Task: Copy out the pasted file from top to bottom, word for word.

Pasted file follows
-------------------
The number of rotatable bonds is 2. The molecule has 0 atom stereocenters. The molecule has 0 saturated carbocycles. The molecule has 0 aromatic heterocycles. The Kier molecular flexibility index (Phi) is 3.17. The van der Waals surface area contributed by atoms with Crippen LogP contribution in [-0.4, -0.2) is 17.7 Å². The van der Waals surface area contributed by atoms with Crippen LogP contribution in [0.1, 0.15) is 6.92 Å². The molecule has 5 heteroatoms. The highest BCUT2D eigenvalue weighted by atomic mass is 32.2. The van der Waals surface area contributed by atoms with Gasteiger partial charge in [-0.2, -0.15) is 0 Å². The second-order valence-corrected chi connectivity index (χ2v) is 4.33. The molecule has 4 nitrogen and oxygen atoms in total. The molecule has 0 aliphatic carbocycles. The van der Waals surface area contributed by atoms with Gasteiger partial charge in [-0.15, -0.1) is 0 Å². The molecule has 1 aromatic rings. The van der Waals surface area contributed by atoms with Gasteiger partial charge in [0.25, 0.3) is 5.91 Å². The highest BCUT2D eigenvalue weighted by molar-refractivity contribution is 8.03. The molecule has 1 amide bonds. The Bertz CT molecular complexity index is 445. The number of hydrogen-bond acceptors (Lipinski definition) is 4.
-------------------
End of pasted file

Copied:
The number of rotatable bonds is 2. The molecule has 0 atom stereocenters. The molecule has 0 saturated carbocycles. The molecule has 0 aromatic heterocycles. The Kier molecular flexibility index (Phi) is 3.17. The van der Waals surface area contributed by atoms with Crippen LogP contribution in [-0.4, -0.2) is 17.7 Å². The van der Waals surface area contributed by atoms with Crippen LogP contribution in [0.1, 0.15) is 6.92 Å². The molecule has 5 heteroatoms. The highest BCUT2D eigenvalue weighted by atomic mass is 32.2. The van der Waals surface area contributed by atoms with Gasteiger partial charge in [-0.2, -0.15) is 0 Å². The second-order valence-corrected chi connectivity index (χ2v) is 4.33. The molecule has 4 nitrogen and oxygen atoms in total. The molecule has 0 aliphatic carbocycles. The van der Waals surface area contributed by atoms with Gasteiger partial charge in [-0.15, -0.1) is 0 Å². The molecule has 1 aromatic rings. The van der Waals surface area contributed by atoms with Gasteiger partial charge in [0.25, 0.3) is 5.91 Å². The highest BCUT2D eigenvalue weighted by molar-refractivity contribution is 8.03. The molecule has 1 amide bonds. The Bertz CT molecular complexity index is 445. The number of hydrogen-bond acceptors (Lipinski definition) is 4.